What can a guitar string do to help men who've been sexually abused? Cause people to ask questions. To learn the stats. To realize they are not the only ones. To make music where there used to be silence.
When a pet is admitted to a shelter it can be a traumatizing experience. Many are afraid of their new surroundings and are far from comfortable showing off their unique personalities. The problem is that's when many of them have their photos taken to appear in online searches.
Chewy, the pet retailer who has dedicated themselves to supporting shelters and rescues throughout the country, recognized the important work of a couple in Tampa, FL who have been taking professional photos of shelter pets to help get them adopted.
"If it's a photo of a scared animal, most people, subconsciously or even consciously, are going to skip over it," pet photographer Adam Goldberg says. "They can't visualize that dog in their home."
Adam realized the importance of quality shelter photos while working as a social media specialist for the Humane Society of Broward County in Fort Lauderdale, Florida.
"The photos were taken top-down so you couldn't see the size of the pet, and the flash would create these red eyes," he recalls. "Sometimes [volunteers] would shoot the photos through the chain-link fences."
That's why Adam and his wife, Mary, have spent much of their free time over the past five years photographing over 1,200 shelter animals to show off their unique personalities to potential adoptive families. The Goldbergs' wonderful work was recently profiled by Chewy in the video above entitled, "A Day in the Life of a Shelter Pet Photographer."
This article originally appeared on 04.13.18
When I was in high school, the most notorious urban legend whispered about in hallways and at parties went like this: A teacher told his class that they were allowed to put "anything" on a notecard to assist them during a science test. Supposedly, one of his students arrived on test day with a grown adult at his side — a college chemistry major, who proceeded to stand on the notecard and give him answers. The teacher was apparently so impressed by the student's cunning that he gave him a high score, then canceled class for the rest of the week because he was in such a good mood.
Of course, I didn't know anyone who'd ever actually try such a thing. Why ruin a good story with reality — that pulling this kind of trick would probably earn you detention?
Yet something even better just happened in real life when Eric Saueracker, an instructor in Washington, told his students they couldn't bring cellphones to their physics test, not even to listen to music.
One teen took advantage of a loophole: He brought in a record player. And Saueracker pulled out his own smartphone so he could document the unusual circumstances for his Twitter followers.
Students are taking their Physics Midterm exam today. I said no cell phones, not even for music since they could be… https://t.co/OVvCnMOYNQ— Eric Saueracker (@Eric Saueracker)1523467367.0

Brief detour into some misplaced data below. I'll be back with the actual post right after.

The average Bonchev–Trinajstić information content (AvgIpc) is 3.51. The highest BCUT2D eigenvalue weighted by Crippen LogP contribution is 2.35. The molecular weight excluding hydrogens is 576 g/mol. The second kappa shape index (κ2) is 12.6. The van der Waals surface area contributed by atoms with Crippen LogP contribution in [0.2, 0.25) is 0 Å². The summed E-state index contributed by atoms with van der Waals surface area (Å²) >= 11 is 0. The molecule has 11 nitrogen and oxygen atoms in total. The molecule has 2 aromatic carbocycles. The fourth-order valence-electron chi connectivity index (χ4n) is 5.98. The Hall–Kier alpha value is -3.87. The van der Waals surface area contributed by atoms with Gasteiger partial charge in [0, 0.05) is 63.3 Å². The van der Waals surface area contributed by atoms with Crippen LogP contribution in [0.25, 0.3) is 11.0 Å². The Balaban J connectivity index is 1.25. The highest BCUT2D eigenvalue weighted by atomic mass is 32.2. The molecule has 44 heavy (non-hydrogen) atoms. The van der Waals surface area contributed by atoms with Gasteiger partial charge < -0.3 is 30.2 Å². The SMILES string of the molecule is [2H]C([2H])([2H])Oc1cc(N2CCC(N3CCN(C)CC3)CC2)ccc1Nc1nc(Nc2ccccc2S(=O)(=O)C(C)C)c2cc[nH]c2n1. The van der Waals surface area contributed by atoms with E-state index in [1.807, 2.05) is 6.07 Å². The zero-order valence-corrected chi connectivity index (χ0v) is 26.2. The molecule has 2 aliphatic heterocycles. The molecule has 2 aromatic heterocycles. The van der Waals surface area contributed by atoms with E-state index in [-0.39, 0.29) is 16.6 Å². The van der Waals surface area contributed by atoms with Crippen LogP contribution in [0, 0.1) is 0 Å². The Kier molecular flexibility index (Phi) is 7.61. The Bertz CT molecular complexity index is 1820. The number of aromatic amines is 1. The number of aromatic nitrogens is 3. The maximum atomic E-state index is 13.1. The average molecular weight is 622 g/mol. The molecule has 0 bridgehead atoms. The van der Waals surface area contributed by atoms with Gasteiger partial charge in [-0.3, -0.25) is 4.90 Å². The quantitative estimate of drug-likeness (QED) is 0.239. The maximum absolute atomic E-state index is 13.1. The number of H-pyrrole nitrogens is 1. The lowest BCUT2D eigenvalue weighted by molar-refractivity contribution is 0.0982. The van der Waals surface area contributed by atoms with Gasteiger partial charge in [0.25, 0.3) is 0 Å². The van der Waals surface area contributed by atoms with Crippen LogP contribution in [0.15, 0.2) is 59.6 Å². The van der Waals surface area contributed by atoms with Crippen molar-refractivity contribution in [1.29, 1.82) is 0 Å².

Yo, that takes a special kind of chutzpah. Most of us, I'm assuming, would have simply taken the test music-free. But the kid who listened to vinyl not only managed to follow the letter of the law, he aced the test — and his musical accompaniment was Kanye's ironically titled "College Dropout."
As a follow up: @TheItalianPacca did ace the test whilst listening to college dropout...— Eric Saueracker (@Eric Saueracker)1523499327.0
The New York Times reports that teen smoking rates have never been lower, studies have found that alcohol use among teens is down by 50% since the '90s, and despite every sitcom warning us otherwise, on average, teens are safer drivers than ever (or at least they have been since 1975).
Plus, many of them are at the vanguard of the gun control movement, taking on politicians and the NRA, not allowing anyone to disrupt their momentum under the guise of free speech (sorry, Laura Ingraham), and one is even getting a full ride into every Ivy League school he applied to.
Still, questioning authority is an important rite of passage on the way to becoming a healthy adult with critical thinking skills. So, sure, it's perfectly admirable that Parkland survivor and activist David Hogg, who just turned 18, has a rather evolved birthday wish: That everyone get out there and vote.
Now that I’m 18 I can vote will you?— David Hogg (@David Hogg)1523505624.0
But it's also wonderful that his classmate Cameron Kasky wanted to poke a little fun at his solemn attitude, suggesting that he'll also go ahead and give his friend an actual present (a gift certificate).
Today is David’s birthday and I’m gonna ask him what he wants and he’s gonna say “I want you to vote” or “Justice”… https://t.co/dMzFcXaN4e— Cam (@Cam)1523530104.0
I think we can safely assume that today's teens are doing just fine.